somebody cannot get into power who can take over the country. That the thing
that happened in Germany will not happen here. You just have to be very careful
and hope that our democratic way of life can survive and when somebody does
something wrong, the people still can do something about it.

Interviewer: There’s still quite a bit of tape left. Is there anything that
comes to your mind, anything at all relating to any of the questions or
unrelated to the questions that you would like to add to what was said before?

Summer: What was that?

Interviewer: I said there is quite a bit of tape left. I asked Mrs. Summer to
tell a little more about her escape from the concentration camp.

Summer: As I had mentioned before, at the end, from Ravinsbrueck we were
taken to the Sudetenland, first into one camp, I never knew the name but what is
Karlsbad, and from there we were taken to another camp. As each time as the
Russians or Americans were getting closer, the camps were evacuated and they
were taking us from we didn’t know where, but then the railroads were being
bombed so they couldn’t use the rails so they were walking us, destination
unknown, not even to them, and food we just got at that point whatever they
could take from the farmers who didn’t have much food left at that point

And by then even the S. S. guards knew that the end was near and they
weren’t quite as enthusiastic in carrying out their job as they were for
example when we left Auschwitz. When we were evacuated from there, anybody who
couldn’t walk or sat down was shot right away. They became more human quote
unquote by allowing the people who really were too sick to walk to get into a
cart what they took from the farmers and they were taking them that way. I was
with a friend of mine and I told everybody that we were sisters and begged them
not to separate use and then the sick people had to stay at one point to wait
’till they could find a cart. I was allowed to stay with her and while we were
waiting, there were some French prisoners of war who came over and started to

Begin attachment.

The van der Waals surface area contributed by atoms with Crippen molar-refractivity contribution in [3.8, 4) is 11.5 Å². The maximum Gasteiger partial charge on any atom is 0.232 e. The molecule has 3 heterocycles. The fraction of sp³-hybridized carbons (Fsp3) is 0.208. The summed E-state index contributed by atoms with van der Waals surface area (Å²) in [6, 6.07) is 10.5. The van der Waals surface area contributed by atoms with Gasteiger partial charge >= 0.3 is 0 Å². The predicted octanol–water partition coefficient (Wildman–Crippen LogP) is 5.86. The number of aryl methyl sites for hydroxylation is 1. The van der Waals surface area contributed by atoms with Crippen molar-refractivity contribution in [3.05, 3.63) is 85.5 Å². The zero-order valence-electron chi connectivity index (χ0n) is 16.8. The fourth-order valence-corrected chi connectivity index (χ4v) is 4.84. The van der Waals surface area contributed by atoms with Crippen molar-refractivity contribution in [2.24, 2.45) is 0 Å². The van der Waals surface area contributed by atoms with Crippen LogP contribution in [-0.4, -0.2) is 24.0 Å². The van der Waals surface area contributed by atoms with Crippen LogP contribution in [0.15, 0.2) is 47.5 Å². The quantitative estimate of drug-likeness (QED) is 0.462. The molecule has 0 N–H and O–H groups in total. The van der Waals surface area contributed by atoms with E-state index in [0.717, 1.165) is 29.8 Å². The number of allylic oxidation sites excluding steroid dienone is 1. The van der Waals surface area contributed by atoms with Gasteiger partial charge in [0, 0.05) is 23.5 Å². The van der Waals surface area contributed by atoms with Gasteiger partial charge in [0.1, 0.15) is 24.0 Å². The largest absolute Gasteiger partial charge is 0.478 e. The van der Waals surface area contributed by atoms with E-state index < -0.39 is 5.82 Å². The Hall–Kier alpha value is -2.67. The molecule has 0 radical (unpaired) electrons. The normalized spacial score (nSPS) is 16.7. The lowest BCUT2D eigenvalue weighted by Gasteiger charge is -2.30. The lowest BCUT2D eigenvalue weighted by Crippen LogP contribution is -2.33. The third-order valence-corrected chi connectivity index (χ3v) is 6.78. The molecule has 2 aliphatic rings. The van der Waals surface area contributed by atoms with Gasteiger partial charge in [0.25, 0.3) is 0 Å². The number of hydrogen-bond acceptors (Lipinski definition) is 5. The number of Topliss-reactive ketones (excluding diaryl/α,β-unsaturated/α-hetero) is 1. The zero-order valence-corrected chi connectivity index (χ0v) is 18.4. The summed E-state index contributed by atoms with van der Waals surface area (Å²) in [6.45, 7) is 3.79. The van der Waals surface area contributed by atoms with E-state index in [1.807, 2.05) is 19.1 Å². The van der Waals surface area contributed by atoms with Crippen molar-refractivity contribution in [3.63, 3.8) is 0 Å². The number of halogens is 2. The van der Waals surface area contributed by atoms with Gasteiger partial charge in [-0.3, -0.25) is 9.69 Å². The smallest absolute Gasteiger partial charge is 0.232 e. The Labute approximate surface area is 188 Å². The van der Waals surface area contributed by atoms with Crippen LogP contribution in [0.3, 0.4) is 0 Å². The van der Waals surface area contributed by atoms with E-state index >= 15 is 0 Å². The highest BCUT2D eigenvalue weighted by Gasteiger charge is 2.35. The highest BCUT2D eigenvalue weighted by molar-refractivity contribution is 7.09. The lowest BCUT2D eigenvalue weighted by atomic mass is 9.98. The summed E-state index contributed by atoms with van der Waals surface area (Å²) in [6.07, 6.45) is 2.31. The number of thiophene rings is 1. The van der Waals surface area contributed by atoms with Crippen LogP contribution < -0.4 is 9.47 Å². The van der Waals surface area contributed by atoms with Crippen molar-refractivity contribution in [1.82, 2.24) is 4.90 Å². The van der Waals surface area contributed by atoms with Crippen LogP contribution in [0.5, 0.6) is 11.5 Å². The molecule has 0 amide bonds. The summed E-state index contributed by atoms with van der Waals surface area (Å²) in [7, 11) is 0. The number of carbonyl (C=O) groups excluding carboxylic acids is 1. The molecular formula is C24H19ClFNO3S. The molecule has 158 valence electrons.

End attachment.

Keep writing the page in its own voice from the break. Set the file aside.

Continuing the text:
talk to us and being able to speak French helped and we had a long conversation
and they were trying to convince me that I should escape.

At that point I didn’t
have either the strength or maybe the willingness to make decisions and I didn’t
know where I was, where I could go, how I could manage to escape without
somebody catching me right away so when we got on the cart to follow the
transport, I think this French man must have bribed our guard who fortunately
wasn’t an S. S. man at this point but a Wehrmacht soldier, to let us go
because as we were going and it was getting a little darker, he motioned to me
to get lost. So my friend and I got off the cart and quietly walked away and we
spent the last week or ten days hiding in farms. Fortunately I did speak by then
a very fluent German and I could explain my accent by saying that either my
father or mother was Hungarian. But the other was German and we were bombed out
of our home and this way we could survive on the road, get a potato or whatever
was available and find a place to sleep, hoping that the war must end pretty
soon, hearing the artillery from both sides and hoping that we would be walking
in the right direction and that we would be liberated by the Americans instead
of the Russians. And one day we found quite a pleasant barn.

We became experts
in which barn looked good or not and we decided to just stay there ’till the
war is over became friendly with all the farm people. This one woman even cried
all day when she heard on the radio that the Fuehrer died and we had decided to
stay there but my friend was getting very sick and I decided I’d better get
her to a hospital so we started off to walk to a little town where we heard that
there was a German lazarette, that’s a military hospital. So we started out
and around noon we got to a little village and it started to rain. We decided we
better stop here and try to get some food and I went in with my usual story. I
found a whole troop of German soldiers and fortunately they were Wehrmacht
soldiers and by then I had my story about being a German refugee down pretty pat
so I told them all the story. They gave us food and being that it was very wet